When I was on Kaladim I pushed myself out of my comfort zone are started accepting random group invites, which made everything more fun and it felt like, unlike back in the day, when it was time for you to go, you just said “So long” and left. It wasn’t like “I have to leave so now the group has to either find a replacement or stop playing.” That kind of situation is, I think, what has trained me not to accept random invites… the feeling that once I say yes I am committed until everyone is ready to leave.

  • I’ve managed to crawl to 20 as a Dirge on Kaladim. I’ve played a lot, too. I’d guess that in the same time I could make a new character on Live and get to about 90 – especially on my main account with the 140% Vet bonus.

    It is interesting to compare the whole experience, though. I really love modern EQ2. I’m always posting about how much I’m enjoying new expansion content or new holiday stuff. Even so, it’s apparent very quickly how much more organic the original gameplay is. When MMORPGs begin there’s a simplicity that adds hugely to the mysterious immersion factor – you start with nothing, so everything’s an upgrade. You can make just about anything you need, or quest for it or hunt monsters for it or buy it from other players. If you want to go somewhere you run there, or ride, or get some kind of transport. It all makes sense.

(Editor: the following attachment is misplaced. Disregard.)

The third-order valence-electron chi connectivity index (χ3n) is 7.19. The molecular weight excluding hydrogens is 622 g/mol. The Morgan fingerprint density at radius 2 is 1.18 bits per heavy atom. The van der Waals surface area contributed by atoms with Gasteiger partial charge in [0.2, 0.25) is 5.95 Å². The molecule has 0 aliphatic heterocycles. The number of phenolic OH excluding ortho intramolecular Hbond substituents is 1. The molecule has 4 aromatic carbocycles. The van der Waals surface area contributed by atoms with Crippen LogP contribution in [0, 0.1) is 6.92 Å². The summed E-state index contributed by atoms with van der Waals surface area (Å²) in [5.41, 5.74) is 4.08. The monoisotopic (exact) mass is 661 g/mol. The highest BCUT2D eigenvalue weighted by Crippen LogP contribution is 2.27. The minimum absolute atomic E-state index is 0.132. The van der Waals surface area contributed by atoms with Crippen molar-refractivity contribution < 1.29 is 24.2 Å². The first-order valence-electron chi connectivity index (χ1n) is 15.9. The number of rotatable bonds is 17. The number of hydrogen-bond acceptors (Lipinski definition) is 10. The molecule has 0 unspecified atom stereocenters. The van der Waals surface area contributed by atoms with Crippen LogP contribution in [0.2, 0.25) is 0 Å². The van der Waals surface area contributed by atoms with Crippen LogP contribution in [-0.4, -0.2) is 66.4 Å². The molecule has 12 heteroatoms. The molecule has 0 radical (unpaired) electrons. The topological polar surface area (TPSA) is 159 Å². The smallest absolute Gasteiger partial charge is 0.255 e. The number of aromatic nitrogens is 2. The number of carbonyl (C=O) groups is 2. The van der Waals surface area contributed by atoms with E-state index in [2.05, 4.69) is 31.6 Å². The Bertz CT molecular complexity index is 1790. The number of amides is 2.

In a mature MMORPG most of that disappears. Upgrades are either super-rare or come in infinitesemal increments or require vast quantities of grind – or all three. Systems become arcane and abstruse. You have to look up all kinds of things on external websites, follow guides, even watch videos, just to work out what you need to do. Everything becomes far more about playing a game than it does about living in the world.

    But then, if you’ve played before, as you level up on a Prog/Retro server you know what’s coming. It’s only going to be fun for so long before you start to catch up with all those extra systems and mechanics. So the thrill isn’t going to last. Which, I think, is why the current thinking seems to be to play on each new server as it comes up then bail when you get bored/disillusioned and wait for the next. I think a smart development team, watching how this is going, could design a new type of MMORPG that has this kind of restart/refresh designed in from the beginning.

    • When I first logged back into the live server, so many things popped up and dinged and donged that, honestly, I logged back to character select and that’s when I rolled a new character on the Progression server! And this was my lowest level character (level 20). I figured out last time I’d played him was 2008, based on the Upkeep activity log on his inn room.

      It took me a good hour when I went back just to sort things to where I had some idea of what I was doing. Of course it didn’t help that it was a fresh install so my UI was in a default state, too.

      I mean maybe that’s just life when logging into an existing character, but I kind of assumed that virtually every “alert” that went off was pointing to a new system that was new to me! We’ll see!

      I do have Angela to lean on since she never left EQ2. Been driving her crazy with questions!